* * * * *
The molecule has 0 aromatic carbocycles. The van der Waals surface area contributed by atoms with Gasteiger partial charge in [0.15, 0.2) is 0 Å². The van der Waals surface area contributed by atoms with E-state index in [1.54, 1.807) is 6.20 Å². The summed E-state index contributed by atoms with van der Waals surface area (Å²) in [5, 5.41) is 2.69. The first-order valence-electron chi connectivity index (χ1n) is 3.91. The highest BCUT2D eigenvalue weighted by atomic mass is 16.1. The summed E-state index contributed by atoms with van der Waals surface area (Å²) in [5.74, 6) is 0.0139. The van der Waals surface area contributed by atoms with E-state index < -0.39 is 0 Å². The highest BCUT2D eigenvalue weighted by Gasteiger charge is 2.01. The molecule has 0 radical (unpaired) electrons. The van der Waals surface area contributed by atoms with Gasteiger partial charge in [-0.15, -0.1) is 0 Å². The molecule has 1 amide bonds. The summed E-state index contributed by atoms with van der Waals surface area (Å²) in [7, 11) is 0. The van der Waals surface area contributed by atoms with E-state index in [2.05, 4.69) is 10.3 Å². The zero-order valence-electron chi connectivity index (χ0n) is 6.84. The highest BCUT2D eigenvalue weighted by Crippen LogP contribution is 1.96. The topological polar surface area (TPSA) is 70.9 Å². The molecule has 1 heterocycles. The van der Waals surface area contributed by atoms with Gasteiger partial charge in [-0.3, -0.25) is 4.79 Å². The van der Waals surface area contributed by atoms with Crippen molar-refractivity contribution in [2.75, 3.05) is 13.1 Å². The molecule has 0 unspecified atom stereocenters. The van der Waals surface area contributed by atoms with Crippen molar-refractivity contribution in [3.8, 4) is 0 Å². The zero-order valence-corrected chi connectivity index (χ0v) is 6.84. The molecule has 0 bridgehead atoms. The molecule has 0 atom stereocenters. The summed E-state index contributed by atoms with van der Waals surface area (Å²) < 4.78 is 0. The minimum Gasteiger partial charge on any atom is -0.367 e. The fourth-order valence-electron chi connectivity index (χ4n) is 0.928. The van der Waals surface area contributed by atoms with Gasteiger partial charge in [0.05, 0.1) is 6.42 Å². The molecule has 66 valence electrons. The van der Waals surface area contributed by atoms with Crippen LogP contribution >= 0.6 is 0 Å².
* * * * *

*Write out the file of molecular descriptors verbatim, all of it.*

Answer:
The molecule has 0 aromatic carbocycles. The van der Waals surface area contributed by atoms with Gasteiger partial charge in [0.15, 0.2) is 0 Å². The van der Waals surface area contributed by atoms with E-state index in [1.54, 1.807) is 6.20 Å². The summed E-state index contributed by atoms with van der Waals surface area (Å²) in [5, 5.41) is 2.69. The first-order valence-electron chi connectivity index (χ1n) is 3.91. The highest BCUT2D eigenvalue weighted by atomic mass is 16.1. The summed E-state index contributed by atoms with van der Waals surface area (Å²) in [5.74, 6) is 0.0139. The van der Waals surface area contributed by atoms with E-state index < -0.39 is 0 Å². The highest BCUT2D eigenvalue weighted by Gasteiger charge is 2.01. The molecule has 0 radical (unpaired) electrons. The van der Waals surface area contributed by atoms with Gasteiger partial charge in [-0.15, -0.1) is 0 Å². The molecule has 1 amide bonds. The summed E-state index contributed by atoms with van der Waals surface area (Å²) in [7, 11) is 0. The van der Waals surface area contributed by atoms with E-state index in [2.05, 4.69) is 10.3 Å². The zero-order valence-electron chi connectivity index (χ0n) is 6.84. The highest BCUT2D eigenvalue weighted by Crippen LogP contribution is 1.96. The topological polar surface area (TPSA) is 70.9 Å². The molecule has 1 heterocycles. The van der Waals surface area contributed by atoms with Gasteiger partial charge in [-0.3, -0.25) is 4.79 Å². The van der Waals surface area contributed by atoms with Crippen molar-refractivity contribution in [2.75, 3.05) is 13.1 Å². The molecule has 0 unspecified atom stereocenters. The van der Waals surface area contributed by atoms with Crippen molar-refractivity contribution in [3.8, 4) is 0 Å². The zero-order valence-corrected chi connectivity index (χ0v) is 6.84. The molecule has 0 bridgehead atoms. The molecule has 0 atom stereocenters. The summed E-state index contributed by atoms with van der Waals surface area (Å²) < 4.78 is 0. The minimum Gasteiger partial charge on any atom is -0.367 e. The fourth-order valence-electron chi connectivity index (χ4n) is 0.928. The van der Waals surface area contributed by atoms with Gasteiger partial charge in [0.05, 0.1) is 6.42 Å². The molecule has 66 valence electrons. The van der Waals surface area contributed by atoms with Crippen LogP contribution >= 0.6 is 0 Å².